Career advice delivered to you.
“Should I stay or I should I go?” That is the ultimate question for people who might be changing jobs.
Today’s professionals stay at their jobs for less time than ever before. However, just because this trend is growing doesn’t mean changing jobs should be taken lightly. Set aside time for self-reflection to truly determine if changing jobs is the best decision for you.
Answer the following three questions to decide if you should change jobs or stay put:
1. Will changing jobs offer you something your current job doesn’t?
We live in a competitive world. Companies are enticing people to join their teams with much more than a bigger salary. Want unlimited vacation? You got it. Perhaps you’d care for dogs in the office? Let us get you a branded doggie bed for Fido. Even above competitive salaries and perks, a 2014 survey by the People Geeks at cultureamp found that employees were more engaged when they felt their company was a great place to develop. If you don’t feel that way about your current job, it might be time for a change.
2. Will changing jobs help you become an expert?
Theoretically, your personal and professional growth should help you become an expert in your field. If you’ve hopped between different jobs for a while, and feel like the next step could put you on the right path, do it. As Seth Godin says in his popular book, The Dip, “you really can’t try to do everything, especially if you intend to be the best in the world.” If your current job is holding you back from what really matters, it’s time to refocus and become the best.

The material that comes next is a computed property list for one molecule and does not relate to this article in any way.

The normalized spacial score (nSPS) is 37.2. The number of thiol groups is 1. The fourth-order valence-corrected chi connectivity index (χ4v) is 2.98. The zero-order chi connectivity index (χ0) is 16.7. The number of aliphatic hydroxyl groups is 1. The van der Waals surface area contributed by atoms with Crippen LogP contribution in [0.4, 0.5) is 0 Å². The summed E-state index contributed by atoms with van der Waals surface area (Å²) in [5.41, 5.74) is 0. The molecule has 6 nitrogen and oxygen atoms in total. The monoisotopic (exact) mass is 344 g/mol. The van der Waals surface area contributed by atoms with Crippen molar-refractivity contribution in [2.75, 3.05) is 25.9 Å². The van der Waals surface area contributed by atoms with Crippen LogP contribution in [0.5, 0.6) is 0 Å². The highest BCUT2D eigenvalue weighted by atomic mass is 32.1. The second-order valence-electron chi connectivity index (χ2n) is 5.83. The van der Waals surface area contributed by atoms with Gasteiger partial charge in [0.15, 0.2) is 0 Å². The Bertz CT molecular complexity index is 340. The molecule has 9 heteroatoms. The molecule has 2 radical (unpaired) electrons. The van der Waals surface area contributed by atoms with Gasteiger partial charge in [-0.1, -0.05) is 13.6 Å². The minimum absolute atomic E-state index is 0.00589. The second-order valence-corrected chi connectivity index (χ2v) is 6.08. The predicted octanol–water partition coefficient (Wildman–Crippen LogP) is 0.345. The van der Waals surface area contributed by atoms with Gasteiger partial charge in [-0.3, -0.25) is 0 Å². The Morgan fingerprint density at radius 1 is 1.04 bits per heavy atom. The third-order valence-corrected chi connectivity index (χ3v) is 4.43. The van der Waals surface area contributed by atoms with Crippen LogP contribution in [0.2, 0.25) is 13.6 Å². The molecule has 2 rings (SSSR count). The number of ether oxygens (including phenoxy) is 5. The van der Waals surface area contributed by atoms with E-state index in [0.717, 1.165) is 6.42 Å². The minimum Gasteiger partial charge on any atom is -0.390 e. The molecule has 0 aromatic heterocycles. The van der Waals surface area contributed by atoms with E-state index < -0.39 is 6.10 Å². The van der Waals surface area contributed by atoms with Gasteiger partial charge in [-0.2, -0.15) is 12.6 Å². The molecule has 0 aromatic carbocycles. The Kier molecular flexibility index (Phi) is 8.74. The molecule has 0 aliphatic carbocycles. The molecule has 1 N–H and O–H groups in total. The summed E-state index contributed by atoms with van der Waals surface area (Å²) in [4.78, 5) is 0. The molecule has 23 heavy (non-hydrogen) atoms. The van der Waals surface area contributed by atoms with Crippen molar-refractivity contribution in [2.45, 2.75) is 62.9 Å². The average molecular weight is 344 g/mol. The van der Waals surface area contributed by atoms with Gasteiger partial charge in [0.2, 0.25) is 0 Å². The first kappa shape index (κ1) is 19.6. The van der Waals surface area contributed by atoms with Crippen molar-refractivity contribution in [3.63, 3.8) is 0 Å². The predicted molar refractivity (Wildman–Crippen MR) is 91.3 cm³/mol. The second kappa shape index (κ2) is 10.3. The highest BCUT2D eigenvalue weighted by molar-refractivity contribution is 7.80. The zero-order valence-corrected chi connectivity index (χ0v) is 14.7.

3. Are you underperforming or over-performing at work?
Maybe you’ve made a slew of mistakes recently or are feeling uninspired. Maybe you’ve been exceeding your target and all expectations. In either case, your current position may not be right for you. If you’re underperforming, figure out why so you can find a job to help you grow. If you’re over-performing, look for a position that challenges you.
There comes a point in every professional’s career when they’re faced with the choice of either staying at their current position or taking a leap of faith into something new. Compile your answers to these questions and discuss with a trusted friend (probably safer if they aren’t also your coworker). If you make an educated decision and trust in yourself, you’re one step closer to professional happiness.
Have you made a positive switch to a new job? How did you decide it was right for you? Let us know your story.
Author: Alexis Croswell